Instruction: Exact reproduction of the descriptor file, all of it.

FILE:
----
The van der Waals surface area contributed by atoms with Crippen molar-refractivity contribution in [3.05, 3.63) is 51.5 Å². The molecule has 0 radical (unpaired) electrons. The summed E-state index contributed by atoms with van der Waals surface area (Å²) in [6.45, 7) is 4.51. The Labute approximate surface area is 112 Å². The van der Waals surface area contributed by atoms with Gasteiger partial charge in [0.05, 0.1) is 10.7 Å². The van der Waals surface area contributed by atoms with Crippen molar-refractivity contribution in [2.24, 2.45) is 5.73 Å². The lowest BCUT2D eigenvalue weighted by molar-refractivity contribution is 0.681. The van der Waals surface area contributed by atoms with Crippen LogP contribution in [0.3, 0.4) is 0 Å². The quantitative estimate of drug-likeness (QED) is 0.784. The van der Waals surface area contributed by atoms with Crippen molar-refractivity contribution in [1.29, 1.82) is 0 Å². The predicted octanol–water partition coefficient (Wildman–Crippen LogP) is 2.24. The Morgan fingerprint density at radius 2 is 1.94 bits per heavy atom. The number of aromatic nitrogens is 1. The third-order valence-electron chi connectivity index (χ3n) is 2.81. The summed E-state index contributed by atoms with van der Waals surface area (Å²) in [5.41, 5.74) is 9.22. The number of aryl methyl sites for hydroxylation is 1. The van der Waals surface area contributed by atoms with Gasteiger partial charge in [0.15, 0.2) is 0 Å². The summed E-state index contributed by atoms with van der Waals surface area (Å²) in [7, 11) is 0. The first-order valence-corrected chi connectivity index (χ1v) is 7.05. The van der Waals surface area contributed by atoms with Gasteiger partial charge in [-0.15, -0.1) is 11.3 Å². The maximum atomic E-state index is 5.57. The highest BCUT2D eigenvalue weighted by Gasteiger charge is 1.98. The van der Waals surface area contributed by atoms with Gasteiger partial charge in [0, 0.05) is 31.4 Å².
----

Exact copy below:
The van der Waals surface area contributed by atoms with Crippen molar-refractivity contribution in [3.05, 3.63) is 51.5 Å². The molecule has 0 radical (unpaired) electrons. The summed E-state index contributed by atoms with van der Waals surface area (Å²) in [6.45, 7) is 4.51. The Labute approximate surface area is 112 Å². The van der Waals surface area contributed by atoms with Gasteiger partial charge in [0.05, 0.1) is 10.7 Å². The van der Waals surface area contributed by atoms with Crippen molar-refractivity contribution in [2.24, 2.45) is 5.73 Å². The lowest BCUT2D eigenvalue weighted by molar-refractivity contribution is 0.681. The van der Waals surface area contributed by atoms with Crippen LogP contribution in [0.3, 0.4) is 0 Å². The quantitative estimate of drug-likeness (QED) is 0.784. The van der Waals surface area contributed by atoms with Crippen molar-refractivity contribution in [1.29, 1.82) is 0 Å². The predicted octanol–water partition coefficient (Wildman–Crippen LogP) is 2.24. The Morgan fingerprint density at radius 2 is 1.94 bits per heavy atom. The number of aromatic nitrogens is 1. The third-order valence-electron chi connectivity index (χ3n) is 2.81. The summed E-state index contributed by atoms with van der Waals surface area (Å²) in [5.41, 5.74) is 9.22. The number of aryl methyl sites for hydroxylation is 1. The van der Waals surface area contributed by atoms with Gasteiger partial charge in [0.15, 0.2) is 0 Å². The summed E-state index contributed by atoms with van der Waals surface area (Å²) in [7, 11) is 0. The first-order valence-corrected chi connectivity index (χ1v) is 7.05. The van der Waals surface area contributed by atoms with Gasteiger partial charge in [-0.15, -0.1) is 11.3 Å². The maximum atomic E-state index is 5.57. The highest BCUT2D eigenvalue weighted by Gasteiger charge is 1.98. The van der Waals surface area contributed by atoms with Gasteiger partial charge in [0, 0.05) is 31.4 Å².